Are you on track to achieving your goals, a month or so in from setting them? Perhaps you have given up on new year resolutions before now?
I thought about goals a lot while on holiday recently: OK, I have a thing about goals. They’re not the magical solution many proclaim them to be, they won’t propel your firm forwards no matter how much you want them to. In fact did you read “why goals suck”?
Goals don’t drive your business. It’s you and what you do repeatedly that does. In other words, your habits are what will make the difference in your firm. Achieving your goals requires you develop new habits, which relate to the new goals.
This year’s skiing experience
This year I promised myself I would not keep falling over and that I would enjoy longer, more complex runs. It didn’t happen that easily! I did manage to stay upright for slightly longer, but I really needed to change the way I skied.
After two days of frustration I sat down for some apres ski reflection. As I nursed my bruises, I learnt that we form our skiing patterns the way all physical habits are formed, by repetition. Repeating a pattern of movement, until our bodies repeat these patterns on their own, without conscious direction. That’s true for all habits.
Learning to ski better is not about more knowledge, but about overcoming old habits. Some would say we can’t change our habits, but must replace them with newer, stronger, more effective habits. That’s a big job and it takes time.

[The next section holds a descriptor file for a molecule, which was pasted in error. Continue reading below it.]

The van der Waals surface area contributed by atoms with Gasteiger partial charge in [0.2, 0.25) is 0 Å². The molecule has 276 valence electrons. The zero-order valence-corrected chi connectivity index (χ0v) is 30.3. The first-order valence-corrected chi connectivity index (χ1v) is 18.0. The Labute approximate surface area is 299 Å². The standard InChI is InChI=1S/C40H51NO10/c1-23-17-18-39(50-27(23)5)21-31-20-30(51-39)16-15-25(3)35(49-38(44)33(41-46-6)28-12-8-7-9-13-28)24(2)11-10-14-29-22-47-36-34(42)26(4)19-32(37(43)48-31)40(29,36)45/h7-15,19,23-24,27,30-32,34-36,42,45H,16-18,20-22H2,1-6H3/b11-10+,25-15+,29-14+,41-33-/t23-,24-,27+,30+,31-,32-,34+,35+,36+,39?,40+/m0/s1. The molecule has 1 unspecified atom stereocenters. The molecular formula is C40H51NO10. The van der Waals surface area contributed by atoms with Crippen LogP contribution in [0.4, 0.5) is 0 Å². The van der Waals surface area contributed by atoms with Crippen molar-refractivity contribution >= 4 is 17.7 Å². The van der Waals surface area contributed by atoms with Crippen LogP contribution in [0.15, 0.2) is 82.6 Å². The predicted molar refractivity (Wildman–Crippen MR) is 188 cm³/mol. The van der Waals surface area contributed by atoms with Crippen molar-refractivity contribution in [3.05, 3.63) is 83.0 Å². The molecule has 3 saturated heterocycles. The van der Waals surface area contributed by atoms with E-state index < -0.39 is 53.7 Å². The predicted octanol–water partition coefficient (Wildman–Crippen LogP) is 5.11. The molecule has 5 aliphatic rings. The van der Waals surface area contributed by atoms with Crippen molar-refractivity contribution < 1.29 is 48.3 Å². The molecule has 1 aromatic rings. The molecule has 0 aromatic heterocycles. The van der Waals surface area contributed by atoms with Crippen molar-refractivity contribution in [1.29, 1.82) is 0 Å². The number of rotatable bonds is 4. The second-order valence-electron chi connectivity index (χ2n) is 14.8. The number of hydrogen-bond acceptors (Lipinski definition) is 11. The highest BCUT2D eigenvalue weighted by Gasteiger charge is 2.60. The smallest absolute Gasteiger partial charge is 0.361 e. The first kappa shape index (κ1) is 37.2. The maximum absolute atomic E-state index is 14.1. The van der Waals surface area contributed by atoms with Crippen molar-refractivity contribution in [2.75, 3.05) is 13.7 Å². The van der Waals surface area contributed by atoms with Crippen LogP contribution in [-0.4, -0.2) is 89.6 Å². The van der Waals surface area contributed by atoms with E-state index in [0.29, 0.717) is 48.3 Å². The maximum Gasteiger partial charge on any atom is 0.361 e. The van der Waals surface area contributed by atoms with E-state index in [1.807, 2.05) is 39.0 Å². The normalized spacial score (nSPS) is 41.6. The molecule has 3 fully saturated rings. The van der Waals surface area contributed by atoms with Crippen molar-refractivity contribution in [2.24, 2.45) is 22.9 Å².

We probably can’t change our habits, but we can replace them with newer, stronger, more effective habits.
The last sentence made me sit up and think about all business, and how we eagerly set new goals to do new things and so often struggle when they don’t turn out to be the solution.
Achieving your goals in your firm
If you’re trying to change the way you work, so that your firm grows (or whatever your goal is) there are several thoughts to draw from my ski experience:
- No matter how motivated and skilled the ski instructor and pupil; single lessons don’t work. In the same way a one-off goal setting session, or course, won’t change things. You need to embed the behaviours that will allow you to achieve the goal. That needs to be the real focus.
- What are the new habits you want to create? Firstly you’ll need to know what you do now, and how it needs to change.
- What are the new things you need to do constantly? On the slopes I spent time each day focusing on new skiing movements and later relaxing with fun skiing. Doing your new routine first thing when you have energy makes sense.
- On the slopes I had my coach monitor things from time to time to see if I was on track. Who will review your progress?
- Some mornings I just wanted to chill out and play instead. What will keep reminding you? Checklists, or other people can help.
- How will you know your new habits are working? In my case I wasn’t falling over the time, but this can be harder in business, it may take time for the final results.
- Accepting that it won’t always run smoothly and not getting frustrated helped my skiing. I guess learning to fall is important, so don’t beat yourself up as much.
- Use other habits to help you. Habit stacking is about adding something to a routine you already execute without thinking.
- The key to achieving your goals is not more understanding (be it marketing, leadership, strategy, or skiing) but overcoming deeply ingrained habits.
Don’t give up on your goals just yet, dust them down and focus on the related habits.
And on slideshare . . .